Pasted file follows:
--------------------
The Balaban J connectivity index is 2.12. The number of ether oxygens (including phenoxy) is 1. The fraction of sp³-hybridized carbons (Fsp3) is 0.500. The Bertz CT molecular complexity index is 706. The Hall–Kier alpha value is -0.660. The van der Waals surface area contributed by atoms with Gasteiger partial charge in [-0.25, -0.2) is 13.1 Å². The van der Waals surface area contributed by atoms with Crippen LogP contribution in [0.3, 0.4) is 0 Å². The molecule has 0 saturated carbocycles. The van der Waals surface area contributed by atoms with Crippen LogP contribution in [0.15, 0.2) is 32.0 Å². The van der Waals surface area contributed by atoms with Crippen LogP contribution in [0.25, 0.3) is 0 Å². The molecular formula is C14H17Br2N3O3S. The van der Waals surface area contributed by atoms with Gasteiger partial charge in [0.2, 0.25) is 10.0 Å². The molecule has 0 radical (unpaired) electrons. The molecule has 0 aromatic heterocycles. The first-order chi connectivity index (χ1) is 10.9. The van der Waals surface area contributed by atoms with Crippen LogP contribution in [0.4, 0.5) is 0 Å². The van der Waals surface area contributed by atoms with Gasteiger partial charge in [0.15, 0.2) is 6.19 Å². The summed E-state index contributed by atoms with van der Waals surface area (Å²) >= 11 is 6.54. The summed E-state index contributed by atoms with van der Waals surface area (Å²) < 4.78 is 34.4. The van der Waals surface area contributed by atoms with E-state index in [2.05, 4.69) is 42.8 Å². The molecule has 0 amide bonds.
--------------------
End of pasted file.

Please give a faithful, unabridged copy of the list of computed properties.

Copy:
The Balaban J connectivity index is 2.12. The number of ether oxygens (including phenoxy) is 1. The fraction of sp³-hybridized carbons (Fsp3) is 0.500. The Bertz CT molecular complexity index is 706. The Hall–Kier alpha value is -0.660. The van der Waals surface area contributed by atoms with Gasteiger partial charge in [-0.25, -0.2) is 13.1 Å². The van der Waals surface area contributed by atoms with Crippen LogP contribution in [0.3, 0.4) is 0 Å². The molecule has 0 saturated carbocycles. The van der Waals surface area contributed by atoms with Crippen LogP contribution in [0.15, 0.2) is 32.0 Å². The van der Waals surface area contributed by atoms with Crippen LogP contribution in [0.25, 0.3) is 0 Å². The molecular formula is C14H17Br2N3O3S. The van der Waals surface area contributed by atoms with Gasteiger partial charge in [0.2, 0.25) is 10.0 Å². The molecule has 0 radical (unpaired) electrons. The molecule has 0 aromatic heterocycles. The first-order chi connectivity index (χ1) is 10.9. The van der Waals surface area contributed by atoms with Crippen LogP contribution in [0.4, 0.5) is 0 Å². The van der Waals surface area contributed by atoms with Gasteiger partial charge in [0.15, 0.2) is 6.19 Å². The summed E-state index contributed by atoms with van der Waals surface area (Å²) >= 11 is 6.54. The summed E-state index contributed by atoms with van der Waals surface area (Å²) < 4.78 is 34.4. The van der Waals surface area contributed by atoms with E-state index in [2.05, 4.69) is 42.8 Å². The molecule has 0 amide bonds.